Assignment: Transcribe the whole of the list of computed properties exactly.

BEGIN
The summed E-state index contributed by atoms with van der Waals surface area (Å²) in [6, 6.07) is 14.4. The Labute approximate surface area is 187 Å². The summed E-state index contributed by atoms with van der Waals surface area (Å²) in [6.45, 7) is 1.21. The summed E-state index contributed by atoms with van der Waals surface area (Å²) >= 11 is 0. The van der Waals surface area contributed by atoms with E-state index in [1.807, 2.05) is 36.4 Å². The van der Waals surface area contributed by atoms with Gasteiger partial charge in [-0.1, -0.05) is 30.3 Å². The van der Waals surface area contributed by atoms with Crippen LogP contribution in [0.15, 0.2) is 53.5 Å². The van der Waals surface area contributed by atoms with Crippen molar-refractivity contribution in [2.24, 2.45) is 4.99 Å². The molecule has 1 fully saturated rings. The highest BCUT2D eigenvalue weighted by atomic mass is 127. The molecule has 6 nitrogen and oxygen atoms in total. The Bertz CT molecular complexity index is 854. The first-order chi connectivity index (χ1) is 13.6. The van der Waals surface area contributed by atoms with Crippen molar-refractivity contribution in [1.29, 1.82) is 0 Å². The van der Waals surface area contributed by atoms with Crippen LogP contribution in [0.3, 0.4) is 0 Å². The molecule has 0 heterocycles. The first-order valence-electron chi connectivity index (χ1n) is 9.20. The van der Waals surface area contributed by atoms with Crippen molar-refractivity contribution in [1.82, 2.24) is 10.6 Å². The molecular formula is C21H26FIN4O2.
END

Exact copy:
The summed E-state index contributed by atoms with van der Waals surface area (Å²) in [6, 6.07) is 14.4. The Labute approximate surface area is 187 Å². The summed E-state index contributed by atoms with van der Waals surface area (Å²) in [6.45, 7) is 1.21. The summed E-state index contributed by atoms with van der Waals surface area (Å²) >= 11 is 0. The van der Waals surface area contributed by atoms with E-state index in [1.807, 2.05) is 36.4 Å². The van der Waals surface area contributed by atoms with Gasteiger partial charge in [-0.1, -0.05) is 30.3 Å². The van der Waals surface area contributed by atoms with Crippen LogP contribution in [0.15, 0.2) is 53.5 Å². The van der Waals surface area contributed by atoms with Crippen molar-refractivity contribution in [2.24, 2.45) is 4.99 Å². The molecule has 1 fully saturated rings. The highest BCUT2D eigenvalue weighted by atomic mass is 127. The molecule has 6 nitrogen and oxygen atoms in total. The Bertz CT molecular complexity index is 854. The first-order chi connectivity index (χ1) is 13.6. The van der Waals surface area contributed by atoms with Crippen molar-refractivity contribution in [1.29, 1.82) is 0 Å². The van der Waals surface area contributed by atoms with Crippen LogP contribution in [0.3, 0.4) is 0 Å². The molecule has 0 heterocycles. The first-order valence-electron chi connectivity index (χ1n) is 9.20. The van der Waals surface area contributed by atoms with Crippen molar-refractivity contribution in [1.82, 2.24) is 10.6 Å². The molecular formula is C21H26FIN4O2.